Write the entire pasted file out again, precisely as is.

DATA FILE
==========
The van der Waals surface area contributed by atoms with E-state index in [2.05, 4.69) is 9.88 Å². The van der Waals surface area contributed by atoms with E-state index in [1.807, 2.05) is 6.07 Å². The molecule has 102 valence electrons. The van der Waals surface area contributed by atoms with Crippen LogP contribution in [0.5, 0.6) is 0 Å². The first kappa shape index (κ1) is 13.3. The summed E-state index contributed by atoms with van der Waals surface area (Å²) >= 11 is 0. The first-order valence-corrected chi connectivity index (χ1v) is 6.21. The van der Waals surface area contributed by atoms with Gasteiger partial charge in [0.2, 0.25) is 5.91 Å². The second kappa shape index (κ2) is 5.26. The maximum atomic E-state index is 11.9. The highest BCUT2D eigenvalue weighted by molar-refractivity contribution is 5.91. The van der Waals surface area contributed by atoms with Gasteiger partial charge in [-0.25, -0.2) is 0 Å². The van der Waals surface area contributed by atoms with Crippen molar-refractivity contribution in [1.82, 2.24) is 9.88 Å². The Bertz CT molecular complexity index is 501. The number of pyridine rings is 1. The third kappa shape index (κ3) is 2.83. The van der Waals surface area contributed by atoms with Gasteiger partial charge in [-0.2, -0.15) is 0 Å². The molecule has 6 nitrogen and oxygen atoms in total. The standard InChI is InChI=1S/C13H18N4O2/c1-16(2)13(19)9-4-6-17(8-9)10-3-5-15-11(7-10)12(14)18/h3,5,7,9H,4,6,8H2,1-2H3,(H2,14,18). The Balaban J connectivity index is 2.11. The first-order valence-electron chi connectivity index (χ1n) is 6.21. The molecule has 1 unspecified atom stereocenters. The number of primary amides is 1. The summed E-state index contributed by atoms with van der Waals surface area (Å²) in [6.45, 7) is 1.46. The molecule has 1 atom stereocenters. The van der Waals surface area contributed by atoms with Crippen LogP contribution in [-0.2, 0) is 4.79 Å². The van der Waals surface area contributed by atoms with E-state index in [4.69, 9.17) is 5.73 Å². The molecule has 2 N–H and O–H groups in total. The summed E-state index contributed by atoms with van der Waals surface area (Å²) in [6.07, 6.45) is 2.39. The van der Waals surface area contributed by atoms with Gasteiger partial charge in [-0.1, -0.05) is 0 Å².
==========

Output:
The van der Waals surface area contributed by atoms with E-state index in [2.05, 4.69) is 9.88 Å². The van der Waals surface area contributed by atoms with E-state index in [1.807, 2.05) is 6.07 Å². The molecule has 102 valence electrons. The van der Waals surface area contributed by atoms with Crippen LogP contribution in [0.5, 0.6) is 0 Å². The first kappa shape index (κ1) is 13.3. The summed E-state index contributed by atoms with van der Waals surface area (Å²) >= 11 is 0. The first-order valence-corrected chi connectivity index (χ1v) is 6.21. The van der Waals surface area contributed by atoms with Gasteiger partial charge in [0.2, 0.25) is 5.91 Å². The second kappa shape index (κ2) is 5.26. The maximum atomic E-state index is 11.9. The highest BCUT2D eigenvalue weighted by molar-refractivity contribution is 5.91. The van der Waals surface area contributed by atoms with Gasteiger partial charge in [-0.25, -0.2) is 0 Å². The van der Waals surface area contributed by atoms with Crippen molar-refractivity contribution in [1.82, 2.24) is 9.88 Å². The Bertz CT molecular complexity index is 501. The number of pyridine rings is 1. The third kappa shape index (κ3) is 2.83. The van der Waals surface area contributed by atoms with Gasteiger partial charge in [-0.2, -0.15) is 0 Å². The molecule has 6 nitrogen and oxygen atoms in total. The standard InChI is InChI=1S/C13H18N4O2/c1-16(2)13(19)9-4-6-17(8-9)10-3-5-15-11(7-10)12(14)18/h3,5,7,9H,4,6,8H2,1-2H3,(H2,14,18). The Balaban J connectivity index is 2.11. The first-order valence-electron chi connectivity index (χ1n) is 6.21. The molecule has 1 unspecified atom stereocenters. The number of primary amides is 1. The summed E-state index contributed by atoms with van der Waals surface area (Å²) in [6.45, 7) is 1.46. The molecule has 1 atom stereocenters. The van der Waals surface area contributed by atoms with Crippen LogP contribution in [-0.2, 0) is 4.79 Å². The van der Waals surface area contributed by atoms with E-state index in [4.69, 9.17) is 5.73 Å². The molecule has 2 N–H and O–H groups in total. The summed E-state index contributed by atoms with van der Waals surface area (Å²) in [6.07, 6.45) is 2.39. The van der Waals surface area contributed by atoms with Gasteiger partial charge in [-0.1, -0.05) is 0 Å².